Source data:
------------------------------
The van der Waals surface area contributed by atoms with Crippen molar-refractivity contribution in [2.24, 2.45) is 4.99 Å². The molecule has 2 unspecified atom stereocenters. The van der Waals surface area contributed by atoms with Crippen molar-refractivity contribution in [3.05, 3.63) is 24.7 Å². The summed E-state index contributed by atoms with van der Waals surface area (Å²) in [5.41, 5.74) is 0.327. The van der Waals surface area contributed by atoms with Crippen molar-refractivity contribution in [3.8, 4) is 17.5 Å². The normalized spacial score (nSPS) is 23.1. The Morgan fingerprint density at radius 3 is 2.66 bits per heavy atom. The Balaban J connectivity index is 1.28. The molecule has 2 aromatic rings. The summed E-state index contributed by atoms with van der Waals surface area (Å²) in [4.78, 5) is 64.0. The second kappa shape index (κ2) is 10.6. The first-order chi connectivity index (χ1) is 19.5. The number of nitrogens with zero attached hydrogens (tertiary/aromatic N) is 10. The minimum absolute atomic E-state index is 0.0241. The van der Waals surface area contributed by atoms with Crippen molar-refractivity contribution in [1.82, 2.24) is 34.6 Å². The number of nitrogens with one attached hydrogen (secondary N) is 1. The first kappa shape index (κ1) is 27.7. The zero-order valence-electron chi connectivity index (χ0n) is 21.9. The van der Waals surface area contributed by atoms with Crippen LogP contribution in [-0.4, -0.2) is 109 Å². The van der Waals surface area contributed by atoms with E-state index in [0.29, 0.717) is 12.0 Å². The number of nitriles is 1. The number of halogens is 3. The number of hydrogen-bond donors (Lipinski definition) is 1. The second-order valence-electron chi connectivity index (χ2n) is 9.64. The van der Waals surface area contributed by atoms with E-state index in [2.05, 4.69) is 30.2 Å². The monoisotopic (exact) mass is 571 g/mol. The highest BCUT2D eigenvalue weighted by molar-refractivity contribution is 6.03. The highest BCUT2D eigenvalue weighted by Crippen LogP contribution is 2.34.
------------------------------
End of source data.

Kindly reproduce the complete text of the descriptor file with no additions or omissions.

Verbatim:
The van der Waals surface area contributed by atoms with Crippen molar-refractivity contribution in [2.24, 2.45) is 4.99 Å². The molecule has 2 unspecified atom stereocenters. The van der Waals surface area contributed by atoms with Crippen molar-refractivity contribution in [3.05, 3.63) is 24.7 Å². The summed E-state index contributed by atoms with van der Waals surface area (Å²) in [5.41, 5.74) is 0.327. The van der Waals surface area contributed by atoms with Crippen molar-refractivity contribution in [3.8, 4) is 17.5 Å². The normalized spacial score (nSPS) is 23.1. The Morgan fingerprint density at radius 3 is 2.66 bits per heavy atom. The Balaban J connectivity index is 1.28. The molecule has 2 aromatic rings. The summed E-state index contributed by atoms with van der Waals surface area (Å²) in [4.78, 5) is 64.0. The second kappa shape index (κ2) is 10.6. The first-order chi connectivity index (χ1) is 19.5. The number of nitrogens with zero attached hydrogens (tertiary/aromatic N) is 10. The minimum absolute atomic E-state index is 0.0241. The van der Waals surface area contributed by atoms with Crippen molar-refractivity contribution in [1.82, 2.24) is 34.6 Å². The number of nitrogens with one attached hydrogen (secondary N) is 1. The first kappa shape index (κ1) is 27.7. The zero-order valence-electron chi connectivity index (χ0n) is 21.9. The van der Waals surface area contributed by atoms with Crippen LogP contribution in [-0.4, -0.2) is 109 Å². The van der Waals surface area contributed by atoms with E-state index in [0.29, 0.717) is 12.0 Å². The number of nitriles is 1. The number of halogens is 3. The number of hydrogen-bond donors (Lipinski definition) is 1. The second-order valence-electron chi connectivity index (χ2n) is 9.64. The van der Waals surface area contributed by atoms with E-state index in [2.05, 4.69) is 30.2 Å². The monoisotopic (exact) mass is 571 g/mol. The highest BCUT2D eigenvalue weighted by molar-refractivity contribution is 6.03. The highest BCUT2D eigenvalue weighted by Crippen LogP contribution is 2.34.